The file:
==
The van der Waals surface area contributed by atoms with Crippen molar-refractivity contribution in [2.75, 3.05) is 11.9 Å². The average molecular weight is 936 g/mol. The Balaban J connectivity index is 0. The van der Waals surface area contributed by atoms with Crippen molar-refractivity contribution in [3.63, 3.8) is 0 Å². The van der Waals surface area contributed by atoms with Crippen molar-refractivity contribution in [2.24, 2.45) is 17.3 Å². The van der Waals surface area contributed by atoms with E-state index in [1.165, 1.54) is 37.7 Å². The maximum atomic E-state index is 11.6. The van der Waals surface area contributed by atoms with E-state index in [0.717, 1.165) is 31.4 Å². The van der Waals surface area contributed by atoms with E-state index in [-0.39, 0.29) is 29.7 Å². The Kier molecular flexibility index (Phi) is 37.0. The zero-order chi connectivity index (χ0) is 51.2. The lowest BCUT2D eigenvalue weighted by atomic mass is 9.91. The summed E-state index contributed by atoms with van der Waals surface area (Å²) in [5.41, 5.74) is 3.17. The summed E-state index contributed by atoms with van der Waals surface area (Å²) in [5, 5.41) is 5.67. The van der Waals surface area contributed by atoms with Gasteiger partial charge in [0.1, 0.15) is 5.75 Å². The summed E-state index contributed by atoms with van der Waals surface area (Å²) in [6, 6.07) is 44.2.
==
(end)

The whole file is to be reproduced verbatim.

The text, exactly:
The van der Waals surface area contributed by atoms with Crippen molar-refractivity contribution in [2.75, 3.05) is 11.9 Å². The average molecular weight is 936 g/mol. The Balaban J connectivity index is 0. The van der Waals surface area contributed by atoms with Crippen molar-refractivity contribution in [3.63, 3.8) is 0 Å². The van der Waals surface area contributed by atoms with Crippen molar-refractivity contribution in [2.24, 2.45) is 17.3 Å². The van der Waals surface area contributed by atoms with E-state index in [1.165, 1.54) is 37.7 Å². The maximum atomic E-state index is 11.6. The van der Waals surface area contributed by atoms with E-state index in [0.717, 1.165) is 31.4 Å². The van der Waals surface area contributed by atoms with E-state index in [-0.39, 0.29) is 29.7 Å². The Kier molecular flexibility index (Phi) is 37.0. The zero-order chi connectivity index (χ0) is 51.2. The lowest BCUT2D eigenvalue weighted by atomic mass is 9.91. The summed E-state index contributed by atoms with van der Waals surface area (Å²) in [5.41, 5.74) is 3.17. The summed E-state index contributed by atoms with van der Waals surface area (Å²) in [5, 5.41) is 5.67. The van der Waals surface area contributed by atoms with Gasteiger partial charge in [0.1, 0.15) is 5.75 Å². The summed E-state index contributed by atoms with van der Waals surface area (Å²) in [6, 6.07) is 44.2.